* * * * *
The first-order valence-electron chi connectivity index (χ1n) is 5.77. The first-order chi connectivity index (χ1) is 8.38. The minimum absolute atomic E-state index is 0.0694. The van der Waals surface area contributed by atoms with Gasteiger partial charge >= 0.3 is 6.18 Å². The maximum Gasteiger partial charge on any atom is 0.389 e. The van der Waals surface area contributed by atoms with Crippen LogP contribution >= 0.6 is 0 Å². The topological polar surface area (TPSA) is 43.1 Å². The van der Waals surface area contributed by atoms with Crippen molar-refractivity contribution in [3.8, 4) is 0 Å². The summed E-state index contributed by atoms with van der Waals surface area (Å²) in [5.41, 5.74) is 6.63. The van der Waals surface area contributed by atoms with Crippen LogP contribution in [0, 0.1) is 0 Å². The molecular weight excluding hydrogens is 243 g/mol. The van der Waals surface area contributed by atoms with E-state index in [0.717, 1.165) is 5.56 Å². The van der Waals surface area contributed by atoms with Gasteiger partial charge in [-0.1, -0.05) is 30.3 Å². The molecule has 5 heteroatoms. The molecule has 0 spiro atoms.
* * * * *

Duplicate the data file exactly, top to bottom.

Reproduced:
The first-order valence-electron chi connectivity index (χ1n) is 5.77. The first-order chi connectivity index (χ1) is 8.38. The minimum absolute atomic E-state index is 0.0694. The van der Waals surface area contributed by atoms with Gasteiger partial charge >= 0.3 is 6.18 Å². The maximum Gasteiger partial charge on any atom is 0.389 e. The van der Waals surface area contributed by atoms with Crippen LogP contribution >= 0.6 is 0 Å². The topological polar surface area (TPSA) is 43.1 Å². The van der Waals surface area contributed by atoms with Crippen molar-refractivity contribution in [3.8, 4) is 0 Å². The summed E-state index contributed by atoms with van der Waals surface area (Å²) in [5.41, 5.74) is 6.63. The van der Waals surface area contributed by atoms with Crippen LogP contribution in [0, 0.1) is 0 Å². The molecular weight excluding hydrogens is 243 g/mol. The van der Waals surface area contributed by atoms with E-state index in [0.717, 1.165) is 5.56 Å². The van der Waals surface area contributed by atoms with Gasteiger partial charge in [-0.1, -0.05) is 30.3 Å². The molecule has 5 heteroatoms. The molecule has 0 spiro atoms.